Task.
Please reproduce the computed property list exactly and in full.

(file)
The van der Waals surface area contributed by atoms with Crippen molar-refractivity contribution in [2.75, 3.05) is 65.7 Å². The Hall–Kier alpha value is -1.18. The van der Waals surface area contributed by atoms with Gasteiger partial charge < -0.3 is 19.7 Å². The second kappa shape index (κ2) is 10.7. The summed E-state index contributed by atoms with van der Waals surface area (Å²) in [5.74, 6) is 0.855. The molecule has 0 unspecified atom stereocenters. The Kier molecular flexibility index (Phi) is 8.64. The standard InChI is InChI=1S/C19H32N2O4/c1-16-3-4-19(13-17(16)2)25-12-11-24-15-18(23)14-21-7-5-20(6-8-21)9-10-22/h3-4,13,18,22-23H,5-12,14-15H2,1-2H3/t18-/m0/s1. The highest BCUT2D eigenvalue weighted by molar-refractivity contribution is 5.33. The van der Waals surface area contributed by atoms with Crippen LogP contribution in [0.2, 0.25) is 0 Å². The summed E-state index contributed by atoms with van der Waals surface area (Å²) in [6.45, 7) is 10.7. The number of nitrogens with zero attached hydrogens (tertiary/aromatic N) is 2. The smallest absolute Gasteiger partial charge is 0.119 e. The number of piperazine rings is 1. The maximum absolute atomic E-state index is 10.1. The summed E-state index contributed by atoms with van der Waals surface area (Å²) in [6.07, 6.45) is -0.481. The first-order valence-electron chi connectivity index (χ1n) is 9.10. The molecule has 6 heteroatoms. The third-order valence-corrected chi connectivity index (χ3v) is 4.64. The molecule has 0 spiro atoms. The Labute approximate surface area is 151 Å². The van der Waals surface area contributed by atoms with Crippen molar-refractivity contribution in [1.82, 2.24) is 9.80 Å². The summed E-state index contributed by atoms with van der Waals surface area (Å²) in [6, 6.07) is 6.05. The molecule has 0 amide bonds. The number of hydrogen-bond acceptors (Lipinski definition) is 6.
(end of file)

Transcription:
The van der Waals surface area contributed by atoms with Crippen molar-refractivity contribution in [2.75, 3.05) is 65.7 Å². The Hall–Kier alpha value is -1.18. The van der Waals surface area contributed by atoms with Gasteiger partial charge < -0.3 is 19.7 Å². The second kappa shape index (κ2) is 10.7. The summed E-state index contributed by atoms with van der Waals surface area (Å²) in [5.74, 6) is 0.855. The molecule has 0 unspecified atom stereocenters. The Kier molecular flexibility index (Phi) is 8.64. The standard InChI is InChI=1S/C19H32N2O4/c1-16-3-4-19(13-17(16)2)25-12-11-24-15-18(23)14-21-7-5-20(6-8-21)9-10-22/h3-4,13,18,22-23H,5-12,14-15H2,1-2H3/t18-/m0/s1. The highest BCUT2D eigenvalue weighted by molar-refractivity contribution is 5.33. The van der Waals surface area contributed by atoms with Crippen LogP contribution in [0.2, 0.25) is 0 Å². The summed E-state index contributed by atoms with van der Waals surface area (Å²) in [6.45, 7) is 10.7. The number of nitrogens with zero attached hydrogens (tertiary/aromatic N) is 2. The smallest absolute Gasteiger partial charge is 0.119 e. The number of piperazine rings is 1. The maximum absolute atomic E-state index is 10.1. The summed E-state index contributed by atoms with van der Waals surface area (Å²) in [6.07, 6.45) is -0.481. The first-order valence-electron chi connectivity index (χ1n) is 9.10. The molecule has 6 heteroatoms. The third-order valence-corrected chi connectivity index (χ3v) is 4.64. The molecule has 0 spiro atoms. The Labute approximate surface area is 151 Å². The van der Waals surface area contributed by atoms with Crippen molar-refractivity contribution in [1.82, 2.24) is 9.80 Å². The summed E-state index contributed by atoms with van der Waals surface area (Å²) in [6, 6.07) is 6.05. The molecule has 0 amide bonds. The number of hydrogen-bond acceptors (Lipinski definition) is 6.